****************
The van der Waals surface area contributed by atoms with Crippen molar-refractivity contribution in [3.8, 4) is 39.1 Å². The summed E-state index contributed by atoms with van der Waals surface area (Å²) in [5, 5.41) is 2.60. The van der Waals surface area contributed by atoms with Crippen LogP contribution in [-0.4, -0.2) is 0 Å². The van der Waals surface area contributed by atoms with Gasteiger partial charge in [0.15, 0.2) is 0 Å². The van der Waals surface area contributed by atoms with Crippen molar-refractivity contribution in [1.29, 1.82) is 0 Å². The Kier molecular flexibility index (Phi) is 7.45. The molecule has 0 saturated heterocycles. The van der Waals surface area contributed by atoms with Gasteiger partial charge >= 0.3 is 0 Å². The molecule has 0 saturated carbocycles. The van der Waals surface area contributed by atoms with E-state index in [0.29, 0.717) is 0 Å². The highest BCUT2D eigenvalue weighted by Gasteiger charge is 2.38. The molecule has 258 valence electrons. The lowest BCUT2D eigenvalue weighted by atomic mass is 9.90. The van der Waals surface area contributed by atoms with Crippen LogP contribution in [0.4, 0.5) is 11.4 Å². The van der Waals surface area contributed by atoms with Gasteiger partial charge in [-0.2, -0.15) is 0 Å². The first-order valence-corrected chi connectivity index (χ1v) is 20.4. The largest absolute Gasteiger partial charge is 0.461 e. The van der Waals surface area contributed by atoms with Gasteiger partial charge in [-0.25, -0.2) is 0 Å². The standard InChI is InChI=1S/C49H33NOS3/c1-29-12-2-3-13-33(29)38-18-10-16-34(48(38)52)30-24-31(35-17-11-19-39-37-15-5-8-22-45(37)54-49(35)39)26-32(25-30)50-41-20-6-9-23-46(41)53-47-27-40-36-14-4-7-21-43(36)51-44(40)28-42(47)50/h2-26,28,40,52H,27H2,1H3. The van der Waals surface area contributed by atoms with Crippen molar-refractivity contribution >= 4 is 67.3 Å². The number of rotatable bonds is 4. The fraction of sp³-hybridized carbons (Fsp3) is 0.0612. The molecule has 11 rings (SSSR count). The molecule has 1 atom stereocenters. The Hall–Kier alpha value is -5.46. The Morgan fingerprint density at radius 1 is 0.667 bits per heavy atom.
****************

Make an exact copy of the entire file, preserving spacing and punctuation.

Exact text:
The van der Waals surface area contributed by atoms with Crippen molar-refractivity contribution in [3.8, 4) is 39.1 Å². The summed E-state index contributed by atoms with van der Waals surface area (Å²) in [5, 5.41) is 2.60. The van der Waals surface area contributed by atoms with Crippen LogP contribution in [-0.4, -0.2) is 0 Å². The van der Waals surface area contributed by atoms with Gasteiger partial charge in [0.15, 0.2) is 0 Å². The van der Waals surface area contributed by atoms with Crippen molar-refractivity contribution in [1.29, 1.82) is 0 Å². The Kier molecular flexibility index (Phi) is 7.45. The molecule has 0 saturated heterocycles. The van der Waals surface area contributed by atoms with Gasteiger partial charge >= 0.3 is 0 Å². The molecule has 0 saturated carbocycles. The van der Waals surface area contributed by atoms with E-state index in [0.29, 0.717) is 0 Å². The highest BCUT2D eigenvalue weighted by Gasteiger charge is 2.38. The molecule has 258 valence electrons. The lowest BCUT2D eigenvalue weighted by atomic mass is 9.90. The van der Waals surface area contributed by atoms with Crippen LogP contribution in [0.4, 0.5) is 11.4 Å². The van der Waals surface area contributed by atoms with Gasteiger partial charge in [-0.2, -0.15) is 0 Å². The first-order valence-corrected chi connectivity index (χ1v) is 20.4. The largest absolute Gasteiger partial charge is 0.461 e. The van der Waals surface area contributed by atoms with Gasteiger partial charge in [-0.25, -0.2) is 0 Å². The standard InChI is InChI=1S/C49H33NOS3/c1-29-12-2-3-13-33(29)38-18-10-16-34(48(38)52)30-24-31(35-17-11-19-39-37-15-5-8-22-45(37)54-49(35)39)26-32(25-30)50-41-20-6-9-23-46(41)53-47-27-40-36-14-4-7-21-43(36)51-44(40)28-42(47)50/h2-26,28,40,52H,27H2,1H3. The van der Waals surface area contributed by atoms with Crippen molar-refractivity contribution >= 4 is 67.3 Å². The number of rotatable bonds is 4. The fraction of sp³-hybridized carbons (Fsp3) is 0.0612. The molecule has 11 rings (SSSR count). The molecule has 1 atom stereocenters. The Hall–Kier alpha value is -5.46. The Morgan fingerprint density at radius 1 is 0.667 bits per heavy atom.